man's trangresslons must be meas
ured In accordance with his ability,
by reason ot education, to distinguish
between right and wrong. The unlet-)
tered Ignoramus, or the half educated
holder of half baked social theories
who commits murder is no moro
blameworthy than the man of Intelli
gence " who deliberately disregards
speed regulations and kills someone!
In the -street" or .-public road.
If there Isoliss 'hatred that is par
donable, it is' the liatred bred in the
MORNING, OCTOBER 13,
t hearts of persons who are habitual
' desmans oy reason oi Eumo.e r-
CUBgtances aga,llgt nlotor,8ta wJlo
will not adhere to speed regulations
formulated for public safety. But the
habitual pedestrian Is no more In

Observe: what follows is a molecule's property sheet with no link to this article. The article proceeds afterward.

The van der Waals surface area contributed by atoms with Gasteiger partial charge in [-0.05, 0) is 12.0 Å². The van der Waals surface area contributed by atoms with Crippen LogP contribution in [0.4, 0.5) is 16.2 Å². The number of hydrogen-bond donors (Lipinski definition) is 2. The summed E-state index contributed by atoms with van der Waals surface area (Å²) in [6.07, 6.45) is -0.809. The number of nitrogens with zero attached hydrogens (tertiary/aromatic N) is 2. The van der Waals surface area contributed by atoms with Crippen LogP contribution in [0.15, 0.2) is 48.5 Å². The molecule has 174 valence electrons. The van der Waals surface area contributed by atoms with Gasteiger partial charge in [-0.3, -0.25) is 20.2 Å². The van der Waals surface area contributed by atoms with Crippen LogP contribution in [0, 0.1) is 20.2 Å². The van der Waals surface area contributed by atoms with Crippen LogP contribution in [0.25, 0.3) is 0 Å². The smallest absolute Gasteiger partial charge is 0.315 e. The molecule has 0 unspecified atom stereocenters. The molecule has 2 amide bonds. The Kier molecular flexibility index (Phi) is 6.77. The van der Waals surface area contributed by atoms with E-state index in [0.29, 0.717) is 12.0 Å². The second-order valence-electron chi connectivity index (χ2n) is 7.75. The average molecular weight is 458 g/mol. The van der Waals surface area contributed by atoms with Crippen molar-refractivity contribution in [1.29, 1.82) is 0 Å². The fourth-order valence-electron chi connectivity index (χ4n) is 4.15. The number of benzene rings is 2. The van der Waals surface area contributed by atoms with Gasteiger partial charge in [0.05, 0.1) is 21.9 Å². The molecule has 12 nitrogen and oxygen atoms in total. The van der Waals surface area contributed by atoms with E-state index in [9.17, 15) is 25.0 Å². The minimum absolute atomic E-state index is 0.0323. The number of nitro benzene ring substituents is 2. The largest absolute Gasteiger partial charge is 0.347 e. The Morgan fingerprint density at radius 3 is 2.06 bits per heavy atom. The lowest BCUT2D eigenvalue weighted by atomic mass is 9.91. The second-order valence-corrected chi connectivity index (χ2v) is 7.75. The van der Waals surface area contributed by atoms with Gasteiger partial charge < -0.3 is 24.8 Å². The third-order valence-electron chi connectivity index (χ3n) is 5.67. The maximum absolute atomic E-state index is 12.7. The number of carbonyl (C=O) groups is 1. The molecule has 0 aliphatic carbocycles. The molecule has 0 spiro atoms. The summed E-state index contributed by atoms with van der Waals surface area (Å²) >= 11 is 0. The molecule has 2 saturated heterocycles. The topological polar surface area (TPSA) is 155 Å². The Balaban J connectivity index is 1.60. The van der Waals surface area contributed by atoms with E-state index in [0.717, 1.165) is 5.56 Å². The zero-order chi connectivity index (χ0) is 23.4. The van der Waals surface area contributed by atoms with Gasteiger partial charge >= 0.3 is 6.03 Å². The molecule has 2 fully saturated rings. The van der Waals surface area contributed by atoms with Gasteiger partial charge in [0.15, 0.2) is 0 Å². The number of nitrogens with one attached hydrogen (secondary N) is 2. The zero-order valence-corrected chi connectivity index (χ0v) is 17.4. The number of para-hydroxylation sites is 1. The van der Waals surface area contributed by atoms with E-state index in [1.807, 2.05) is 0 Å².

danger from the criminally selfish Joy
rider than is the safe and sane driv
er ot an automobile who Is forced
to take the risks of the road that are
due to the road hog's hoggWaness.
GOVERNOR HUNT'S ATTITUDE
Tho question of capital punlbmont
is one that has agitated the jmblic
mind for centuries and It Is Mill a
sravH ouestion. and one difficult to
, aeeil with. The action of Governor
1 Hunt in commuting the death W
tence of the men who were to be
, oxecutd Friday will be both con-
demncd and approved; thousands of
the- best people In the world are on
both sides of this question, aud wblta
some localities will be exceedingly
worked up over this action, yet It
Is only just to give the govorftor
credit for being consistent. The
people of Arizona realized fully fee-
i frtfrt i Mftrttnn tho ffftvprnnr'a atti
I tude upon this question be has al